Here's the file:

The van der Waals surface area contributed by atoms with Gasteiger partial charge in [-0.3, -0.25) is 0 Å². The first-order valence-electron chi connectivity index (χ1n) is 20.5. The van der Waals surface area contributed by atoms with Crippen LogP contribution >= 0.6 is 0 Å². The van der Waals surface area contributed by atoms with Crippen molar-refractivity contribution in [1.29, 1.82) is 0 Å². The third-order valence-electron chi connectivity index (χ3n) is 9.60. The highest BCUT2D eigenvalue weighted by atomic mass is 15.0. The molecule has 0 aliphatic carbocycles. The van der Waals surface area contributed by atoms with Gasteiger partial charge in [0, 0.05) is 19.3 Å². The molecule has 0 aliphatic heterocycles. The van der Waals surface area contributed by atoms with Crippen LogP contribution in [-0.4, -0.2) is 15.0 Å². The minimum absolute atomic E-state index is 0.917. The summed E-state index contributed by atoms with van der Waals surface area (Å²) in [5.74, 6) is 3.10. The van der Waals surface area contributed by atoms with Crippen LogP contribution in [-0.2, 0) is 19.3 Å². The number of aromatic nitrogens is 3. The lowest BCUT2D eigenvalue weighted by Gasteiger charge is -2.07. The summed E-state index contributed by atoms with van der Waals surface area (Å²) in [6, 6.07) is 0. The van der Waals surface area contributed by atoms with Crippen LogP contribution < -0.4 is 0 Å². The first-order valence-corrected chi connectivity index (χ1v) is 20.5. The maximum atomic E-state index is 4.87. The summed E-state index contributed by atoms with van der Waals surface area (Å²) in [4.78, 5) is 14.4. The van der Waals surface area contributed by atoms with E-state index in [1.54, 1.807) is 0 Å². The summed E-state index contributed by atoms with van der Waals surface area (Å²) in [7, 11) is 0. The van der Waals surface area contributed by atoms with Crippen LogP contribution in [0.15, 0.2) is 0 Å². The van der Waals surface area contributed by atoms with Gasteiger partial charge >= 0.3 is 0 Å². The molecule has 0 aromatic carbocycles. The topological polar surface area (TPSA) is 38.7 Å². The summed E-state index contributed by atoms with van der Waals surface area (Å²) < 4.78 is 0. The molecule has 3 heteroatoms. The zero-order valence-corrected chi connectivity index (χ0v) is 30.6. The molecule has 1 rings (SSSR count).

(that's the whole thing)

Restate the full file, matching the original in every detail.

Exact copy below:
The van der Waals surface area contributed by atoms with Gasteiger partial charge in [-0.3, -0.25) is 0 Å². The first-order valence-electron chi connectivity index (χ1n) is 20.5. The van der Waals surface area contributed by atoms with Crippen LogP contribution >= 0.6 is 0 Å². The van der Waals surface area contributed by atoms with Crippen molar-refractivity contribution in [1.29, 1.82) is 0 Å². The third-order valence-electron chi connectivity index (χ3n) is 9.60. The highest BCUT2D eigenvalue weighted by atomic mass is 15.0. The molecule has 0 aliphatic carbocycles. The van der Waals surface area contributed by atoms with Gasteiger partial charge in [0, 0.05) is 19.3 Å². The molecule has 0 aliphatic heterocycles. The van der Waals surface area contributed by atoms with Crippen LogP contribution in [-0.4, -0.2) is 15.0 Å². The minimum absolute atomic E-state index is 0.917. The summed E-state index contributed by atoms with van der Waals surface area (Å²) in [5.74, 6) is 3.10. The van der Waals surface area contributed by atoms with Crippen LogP contribution in [-0.2, 0) is 19.3 Å². The number of aromatic nitrogens is 3. The lowest BCUT2D eigenvalue weighted by Gasteiger charge is -2.07. The summed E-state index contributed by atoms with van der Waals surface area (Å²) in [6, 6.07) is 0. The van der Waals surface area contributed by atoms with Crippen LogP contribution < -0.4 is 0 Å². The first-order valence-corrected chi connectivity index (χ1v) is 20.5. The maximum atomic E-state index is 4.87. The summed E-state index contributed by atoms with van der Waals surface area (Å²) in [4.78, 5) is 14.4. The van der Waals surface area contributed by atoms with E-state index in [1.54, 1.807) is 0 Å². The summed E-state index contributed by atoms with van der Waals surface area (Å²) in [7, 11) is 0. The van der Waals surface area contributed by atoms with Crippen LogP contribution in [0.15, 0.2) is 0 Å². The van der Waals surface area contributed by atoms with Gasteiger partial charge >= 0.3 is 0 Å². The molecule has 0 aromatic carbocycles. The topological polar surface area (TPSA) is 38.7 Å². The summed E-state index contributed by atoms with van der Waals surface area (Å²) < 4.78 is 0. The molecule has 3 heteroatoms. The zero-order valence-corrected chi connectivity index (χ0v) is 30.6. The molecule has 1 rings (SSSR count).